"Do this, don't do that can't you read the sign?"

In providing superior customer experiences, it is imperative to understand that our “place” is a major channel of service delivery.

“Place” is defined as the physical or virtual expression of our brand and includes signage, floors, doorways, ceilings, website, collaterals, forms, parking lots, clothing, restrooms, etc. So, the opportunity that a little signage TLC offers to strengthen your brand and your customer experience is worth much more than the effort it takes!

Recently while on vacation, in places that I had never been, I was extremely alert to the signage that would direct our family to where we needed to go and information we needed to know. On this journey we encountered signage of all types-signs that I would give a failing grade and signs that I would give an A+.

The key to good signage: TRUST YOUR CUSTOMER.

Signage generally fits into these 5 categories:

1. Offers way finding
2. Anticipates needs (payment options, hours of operation, etc.)
3. Tells people how to maintain an environment
4. Directs people to comply with a process, policy or procedure
5. Communicates safety guidelines

It is fairly simple to create courteous signage messages for items 1-2 above. Where it gets a bit tricky is crafting messages for items 3-5. The best way motivate people to comply with these items is to ask for cooperation rather than give a directive. Working on the premise that the overwhelming majority of people will want to comply when asked politely, it behooves us to concentrate on messaging that shows that we trust our customers to do the right thing. Those that don’t comply wouldn’t-even if you demanded they do-so let’s not sacrifice offending the masses in order to force demands on the non-compliant!

Signage can deteriorate your brand and your customer experience.

The worst sign of all is the messy handwritten sign that shares an equally messy message. These signs are usually written when an employee is desperate or angry- it is usually taped up and dirty, splattered on, been there a long time- tape is yellowing. You have seen them- they are written from the business’s perspective and state emotional demands that tell customers to comply so the business will benefit. These signs send all the wrong customer service messages and help to create a less-than-superior customer experience.

Prime offenders of failing signage are generally public sector organizations that are steeped in policy and procedures. Granted, sometimes working with the public can make you feel like you have to S-P-E-L-L O-U-T everything, and that is OK-just do it in a courteous, respectful manner that considers the customer experience. Courteous, thoughtful signage is usually not even considered at these organizations. Courtesy is considered irrelevant because the main goal is to simply get people to comply to a policy or procedure.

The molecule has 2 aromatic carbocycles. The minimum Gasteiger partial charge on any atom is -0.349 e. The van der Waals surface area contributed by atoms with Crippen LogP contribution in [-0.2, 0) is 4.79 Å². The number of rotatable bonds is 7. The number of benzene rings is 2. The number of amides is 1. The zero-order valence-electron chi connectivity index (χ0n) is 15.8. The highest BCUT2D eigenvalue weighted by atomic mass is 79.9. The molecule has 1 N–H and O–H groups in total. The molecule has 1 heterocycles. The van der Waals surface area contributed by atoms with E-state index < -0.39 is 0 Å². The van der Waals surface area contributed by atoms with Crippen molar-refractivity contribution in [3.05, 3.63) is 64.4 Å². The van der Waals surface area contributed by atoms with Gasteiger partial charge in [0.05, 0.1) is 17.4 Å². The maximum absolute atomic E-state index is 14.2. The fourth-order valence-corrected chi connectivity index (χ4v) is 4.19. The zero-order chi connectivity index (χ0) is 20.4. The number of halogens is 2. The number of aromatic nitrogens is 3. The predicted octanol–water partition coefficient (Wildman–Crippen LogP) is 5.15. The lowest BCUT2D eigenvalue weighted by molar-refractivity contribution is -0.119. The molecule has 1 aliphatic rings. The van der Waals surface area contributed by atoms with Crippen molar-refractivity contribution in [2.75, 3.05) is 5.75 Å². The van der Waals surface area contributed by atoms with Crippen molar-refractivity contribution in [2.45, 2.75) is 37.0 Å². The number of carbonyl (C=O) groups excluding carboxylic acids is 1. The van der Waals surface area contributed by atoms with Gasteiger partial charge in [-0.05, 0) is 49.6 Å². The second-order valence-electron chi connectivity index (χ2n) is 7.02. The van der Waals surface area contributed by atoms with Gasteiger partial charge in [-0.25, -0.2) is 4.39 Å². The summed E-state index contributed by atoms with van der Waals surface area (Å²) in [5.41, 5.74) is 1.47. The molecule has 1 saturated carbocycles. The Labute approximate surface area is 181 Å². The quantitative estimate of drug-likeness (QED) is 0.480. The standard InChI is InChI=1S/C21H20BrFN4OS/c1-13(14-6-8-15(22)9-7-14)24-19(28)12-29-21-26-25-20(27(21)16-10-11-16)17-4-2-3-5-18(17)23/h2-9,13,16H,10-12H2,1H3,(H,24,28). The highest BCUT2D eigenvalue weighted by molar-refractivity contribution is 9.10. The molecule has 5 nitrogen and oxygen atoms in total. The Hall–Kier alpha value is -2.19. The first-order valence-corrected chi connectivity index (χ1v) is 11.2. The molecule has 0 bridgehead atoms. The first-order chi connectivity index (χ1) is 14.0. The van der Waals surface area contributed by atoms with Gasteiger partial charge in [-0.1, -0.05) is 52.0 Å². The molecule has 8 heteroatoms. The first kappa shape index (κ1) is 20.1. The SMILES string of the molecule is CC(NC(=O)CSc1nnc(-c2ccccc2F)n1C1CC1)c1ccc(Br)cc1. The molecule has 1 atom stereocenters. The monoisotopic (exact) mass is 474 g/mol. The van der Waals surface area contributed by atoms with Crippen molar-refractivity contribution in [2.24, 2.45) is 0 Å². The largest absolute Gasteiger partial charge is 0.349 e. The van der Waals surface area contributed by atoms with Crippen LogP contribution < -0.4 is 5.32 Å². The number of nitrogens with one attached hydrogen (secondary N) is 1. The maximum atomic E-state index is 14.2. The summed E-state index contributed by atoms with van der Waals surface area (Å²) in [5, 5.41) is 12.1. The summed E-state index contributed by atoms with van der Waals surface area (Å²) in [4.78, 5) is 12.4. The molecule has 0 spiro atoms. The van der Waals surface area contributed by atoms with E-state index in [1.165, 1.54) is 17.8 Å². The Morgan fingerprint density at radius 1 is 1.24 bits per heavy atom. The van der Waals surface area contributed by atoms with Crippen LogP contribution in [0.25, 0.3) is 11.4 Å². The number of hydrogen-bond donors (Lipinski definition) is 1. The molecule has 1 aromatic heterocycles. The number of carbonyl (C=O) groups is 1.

Signage can strengthen your brand and your customer experience.

Strengthen your relationship with your customers by delivering customer service through your signage. Create respectful, courteous signage that provides needed information, asks for cooperation and overall allows customers to enhance their experience and in effect benefits your organization.

Here are 7 signage guidelines and examples to help you create customer experience enhancing messages:

  1. If it is a message worth sharing, it is worth making a professional sign to share it
  2. Mind your “P’s and Q’s”- use courteous phrases like “please” and “thank you”
  3. Do drive behavior based on cooperation vs punishment by asking for cooperation vs demanding compliance, ie “Please help us...” vs “Don’t...”
  4. Refrain from stating negative consequences to certain behaviors, ie “If you do not comply you will be removed from the premises”
  5. State items in a positive way, ie “Please do this (list behaviors)” and “Please refrain from this (list behaviors)”
  6. Provide a quick explanation as to why you are asking/requesting cooperation, ie “Please help us keep our park clean by disposing of trash in the green trash cans located throughout the grounds”
  7. Create characters, personas, or mascots that help support the message and strengthen your brand

Great examples of signage that informs, asks for cooperation, strengthens brand and customer experiences can be found at:


The Biltmore Estate

Hilton Garden Inn

Walt Disney World

Share your great signage messages below for us all to see!

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*Quote courtesy of The Five Man Electrical Band


ABOUT DONNELLY EFFECT: With over 20 years of Disney leadership experience, Mike Donnelly, Chief Experience Officer (CEO) of Donnelly Effect shares his insights on Talent Selection and Hiring, Employee Onboarding, Customer Experience, Workplace Culture and Leadership- among others. Donnelly Effect is home of the exclusive "World-Class Workshop" series and offers consulting services and keynote addresses to audiences of all sizes and industries. Since 2004, Mike Donnelly has been a contracted Disney Institute Facilitator, delivering Disney training to audiences across the United States.